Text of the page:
Another interesting point is that research has revealed a remarkable phenomena, which is termed the Flynn effect, after the researcher who documented this occurrence. On average, international IQ test scores have grown over time: newer folks do better than older ones. The IQ test results improve by an average of 10 points every generation. So in 1950 individuals seemed to be much less intelligent than they are now if you define intelligence in IQ ratings. How can we do that? According to the Flynn effect theory, development in education and improved nutrition can be partly attributed to the growth of IQ values.

Factors Influencing Intelligence (and IQ test)

1. The Child’s Influence:

  • Genetics

  • Genotype–Environment Interaction

  • Gender

    •  Boys and girls tend to be equivalent in most aspects of intelligence

      • The average IQ scores of boys and girls is virtually identical

      • The extremes (both low and high ends) are over- represented by boys

    •  Girls as a group:

      • Tend to be stronger in verbal fluency, in writing, in perceptual speed (starting as early as the toddler years)

    • Boys as a group:

      • Tend to be stronger in visual-spatial processing, in science, and in mathematical problem solving (starting as early as age 3)

2. The Immediate Environment’s Influence

  • Family Environment

  • School Environment

    • Attending school makes children smarter

      • Children from families of low SES and those from families of high SES make comparable gains in school achievement during the school year

    • What about during summer break?

      • During the academic year -- schools provide children of all backgrounds with the same stimulating intellectual environment.

      • Over the summer, children from low-SES families are less likely to have the kinds of experiences that would maintain their academic achievement.  

3. The Society’s Influence

  • Poverty

    • The more years children spend in poverty, the lower their IQs tend to be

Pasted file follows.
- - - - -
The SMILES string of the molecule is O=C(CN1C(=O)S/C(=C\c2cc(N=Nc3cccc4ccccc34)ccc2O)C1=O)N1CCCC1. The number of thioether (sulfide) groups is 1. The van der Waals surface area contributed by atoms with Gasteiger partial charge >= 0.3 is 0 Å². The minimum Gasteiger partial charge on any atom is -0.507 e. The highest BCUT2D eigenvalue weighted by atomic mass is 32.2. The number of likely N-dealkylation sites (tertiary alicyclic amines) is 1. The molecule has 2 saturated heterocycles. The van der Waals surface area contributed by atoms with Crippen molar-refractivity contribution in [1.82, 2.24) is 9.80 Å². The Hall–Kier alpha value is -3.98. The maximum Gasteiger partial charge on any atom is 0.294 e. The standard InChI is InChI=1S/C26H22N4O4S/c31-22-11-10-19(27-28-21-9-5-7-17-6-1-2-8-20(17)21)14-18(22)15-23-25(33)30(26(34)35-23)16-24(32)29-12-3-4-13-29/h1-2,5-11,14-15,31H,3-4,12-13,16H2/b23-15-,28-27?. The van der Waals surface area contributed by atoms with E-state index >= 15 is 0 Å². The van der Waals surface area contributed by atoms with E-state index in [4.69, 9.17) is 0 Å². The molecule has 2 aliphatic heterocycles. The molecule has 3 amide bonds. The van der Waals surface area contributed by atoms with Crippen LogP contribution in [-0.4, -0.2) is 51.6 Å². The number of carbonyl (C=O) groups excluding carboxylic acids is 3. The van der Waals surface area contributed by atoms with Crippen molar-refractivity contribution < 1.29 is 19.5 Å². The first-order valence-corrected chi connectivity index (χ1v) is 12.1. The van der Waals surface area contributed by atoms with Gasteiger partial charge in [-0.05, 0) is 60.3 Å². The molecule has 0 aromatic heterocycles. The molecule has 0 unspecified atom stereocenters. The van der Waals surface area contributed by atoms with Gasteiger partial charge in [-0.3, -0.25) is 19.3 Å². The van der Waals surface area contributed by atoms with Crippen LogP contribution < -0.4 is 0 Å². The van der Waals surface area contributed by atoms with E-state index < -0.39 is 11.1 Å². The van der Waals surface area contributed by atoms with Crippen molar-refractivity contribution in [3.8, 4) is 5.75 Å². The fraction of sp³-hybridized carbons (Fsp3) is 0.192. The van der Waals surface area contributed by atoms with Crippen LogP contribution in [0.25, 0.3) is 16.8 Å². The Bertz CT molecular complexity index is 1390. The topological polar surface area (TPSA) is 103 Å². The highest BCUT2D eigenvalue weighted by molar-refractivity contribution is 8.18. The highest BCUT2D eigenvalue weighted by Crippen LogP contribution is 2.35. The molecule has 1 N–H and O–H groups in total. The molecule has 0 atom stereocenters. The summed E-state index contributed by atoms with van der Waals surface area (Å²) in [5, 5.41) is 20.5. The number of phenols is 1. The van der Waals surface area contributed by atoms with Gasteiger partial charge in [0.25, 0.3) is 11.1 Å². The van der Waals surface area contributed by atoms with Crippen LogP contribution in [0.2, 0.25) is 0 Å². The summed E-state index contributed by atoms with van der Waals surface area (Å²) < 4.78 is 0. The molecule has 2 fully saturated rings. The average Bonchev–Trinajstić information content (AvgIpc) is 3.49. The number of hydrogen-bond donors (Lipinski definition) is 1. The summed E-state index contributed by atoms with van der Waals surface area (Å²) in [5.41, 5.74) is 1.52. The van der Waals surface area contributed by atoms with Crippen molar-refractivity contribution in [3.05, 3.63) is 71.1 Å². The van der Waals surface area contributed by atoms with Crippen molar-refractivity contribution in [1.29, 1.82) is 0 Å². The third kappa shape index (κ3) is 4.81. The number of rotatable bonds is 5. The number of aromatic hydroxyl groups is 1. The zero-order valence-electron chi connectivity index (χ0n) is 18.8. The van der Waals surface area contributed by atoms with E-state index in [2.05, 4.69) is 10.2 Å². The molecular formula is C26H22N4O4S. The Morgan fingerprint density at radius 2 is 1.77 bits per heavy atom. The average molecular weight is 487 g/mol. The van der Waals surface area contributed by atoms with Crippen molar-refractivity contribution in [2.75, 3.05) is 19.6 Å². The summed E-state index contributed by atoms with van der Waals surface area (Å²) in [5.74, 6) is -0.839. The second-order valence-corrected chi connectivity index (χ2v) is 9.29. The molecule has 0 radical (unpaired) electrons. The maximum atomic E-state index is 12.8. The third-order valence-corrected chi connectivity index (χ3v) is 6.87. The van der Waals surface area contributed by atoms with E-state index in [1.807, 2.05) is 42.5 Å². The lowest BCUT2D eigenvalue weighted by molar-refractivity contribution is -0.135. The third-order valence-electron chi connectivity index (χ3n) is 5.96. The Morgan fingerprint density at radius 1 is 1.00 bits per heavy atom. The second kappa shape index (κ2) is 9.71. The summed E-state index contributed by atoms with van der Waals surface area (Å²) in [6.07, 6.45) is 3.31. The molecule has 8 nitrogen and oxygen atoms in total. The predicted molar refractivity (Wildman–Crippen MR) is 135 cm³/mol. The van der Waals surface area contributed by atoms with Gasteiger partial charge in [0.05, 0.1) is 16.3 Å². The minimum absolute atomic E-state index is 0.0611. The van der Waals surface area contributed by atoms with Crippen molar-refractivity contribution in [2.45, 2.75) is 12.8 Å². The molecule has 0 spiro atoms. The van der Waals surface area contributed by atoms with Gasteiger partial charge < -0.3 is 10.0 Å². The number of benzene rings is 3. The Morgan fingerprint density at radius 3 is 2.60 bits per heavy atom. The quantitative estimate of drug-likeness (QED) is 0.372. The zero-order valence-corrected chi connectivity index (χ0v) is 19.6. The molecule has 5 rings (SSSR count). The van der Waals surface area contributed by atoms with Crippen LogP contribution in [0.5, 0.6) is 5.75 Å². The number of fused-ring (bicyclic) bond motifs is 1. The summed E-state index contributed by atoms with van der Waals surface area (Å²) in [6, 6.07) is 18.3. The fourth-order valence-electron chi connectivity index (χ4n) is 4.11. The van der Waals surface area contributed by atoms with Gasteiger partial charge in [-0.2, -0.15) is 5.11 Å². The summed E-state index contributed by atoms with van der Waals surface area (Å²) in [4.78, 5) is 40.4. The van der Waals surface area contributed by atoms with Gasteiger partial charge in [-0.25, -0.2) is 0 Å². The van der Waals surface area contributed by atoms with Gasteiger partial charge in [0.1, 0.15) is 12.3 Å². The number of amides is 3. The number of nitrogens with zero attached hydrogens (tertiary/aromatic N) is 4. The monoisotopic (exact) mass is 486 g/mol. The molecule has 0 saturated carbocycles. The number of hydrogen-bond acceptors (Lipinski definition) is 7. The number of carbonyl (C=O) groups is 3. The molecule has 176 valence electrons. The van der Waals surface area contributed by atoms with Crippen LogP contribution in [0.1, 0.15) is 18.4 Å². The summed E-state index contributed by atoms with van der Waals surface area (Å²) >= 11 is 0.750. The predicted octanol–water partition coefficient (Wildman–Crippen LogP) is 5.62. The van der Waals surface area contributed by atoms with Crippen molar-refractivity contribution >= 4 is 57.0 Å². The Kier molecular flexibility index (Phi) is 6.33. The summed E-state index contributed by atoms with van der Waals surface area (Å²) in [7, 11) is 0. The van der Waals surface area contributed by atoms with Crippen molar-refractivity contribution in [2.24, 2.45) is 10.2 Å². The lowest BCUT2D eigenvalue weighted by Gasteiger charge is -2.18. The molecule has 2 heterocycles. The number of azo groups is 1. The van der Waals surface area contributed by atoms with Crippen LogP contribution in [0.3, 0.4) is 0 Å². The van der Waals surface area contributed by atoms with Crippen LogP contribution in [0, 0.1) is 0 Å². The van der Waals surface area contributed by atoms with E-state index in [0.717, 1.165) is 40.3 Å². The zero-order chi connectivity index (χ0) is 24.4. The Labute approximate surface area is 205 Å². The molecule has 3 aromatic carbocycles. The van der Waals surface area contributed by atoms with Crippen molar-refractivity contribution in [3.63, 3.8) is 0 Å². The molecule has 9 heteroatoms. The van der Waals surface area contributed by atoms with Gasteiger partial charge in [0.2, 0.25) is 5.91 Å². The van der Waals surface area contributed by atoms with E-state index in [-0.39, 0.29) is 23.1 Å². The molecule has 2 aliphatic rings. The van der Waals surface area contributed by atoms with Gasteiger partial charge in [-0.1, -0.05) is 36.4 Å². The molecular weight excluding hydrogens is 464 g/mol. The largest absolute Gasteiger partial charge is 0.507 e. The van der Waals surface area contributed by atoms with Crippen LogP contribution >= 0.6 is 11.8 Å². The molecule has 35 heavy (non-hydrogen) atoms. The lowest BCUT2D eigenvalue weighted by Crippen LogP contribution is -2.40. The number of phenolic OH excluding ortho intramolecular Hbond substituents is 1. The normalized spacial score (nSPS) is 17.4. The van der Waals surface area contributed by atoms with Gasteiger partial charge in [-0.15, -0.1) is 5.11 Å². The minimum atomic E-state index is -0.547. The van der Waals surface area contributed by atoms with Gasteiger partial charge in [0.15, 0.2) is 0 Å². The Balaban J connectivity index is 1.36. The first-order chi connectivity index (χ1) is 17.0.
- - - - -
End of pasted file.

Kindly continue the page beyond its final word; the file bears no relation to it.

• Children from lower- and working-class homes average 10-15 points below their middle class age mates on IQ tests

    • In many countries, children from wealthier homes score better on IQ test than children from poorer homes

      • The greater the gap in wealth in a country the greater the difference in IQ scores

    • Chronic inadequate diet can disrupt brain development

      • Chronic or short-term inadequate diet at any point in life can impair immediate intellectual functioning

    • Reduced access to health service, poor parenting, and insufficient stimulation and emotional support can impair intellectual growth

  • Race/Ethnicity

    • Overall, differences in IQ scores of children from different racial and ethnic groups describe children’s performance ONLY in the environments in which the children live. These findings do not indicate potential, nor do they tell us what these children would do if they live someplace else. The current group differences in IQ are due to environmental differences -- as discrimination and inequality decrease -- IQ differences decrease.

    • The average IQ score of Euro-American children is 10-15 points, which is higher than that of African-American children

    • The average IQ score of Latino and American-Indian children fall approximately between those of Euro-American and African-American children

    • The average IQ score of Asian-American children tend to be higher than any other group in the US

    • American-Indian children: Better on the performance part than the verbal part of an IQ test

    • Latino children: Better on the performance part than the verbal part of an IQ test

    • Asian-American children: Better on the performance part than the verbal part of an IQ test

    • African-American children: Better on the verbal part than the performance part of an IQ test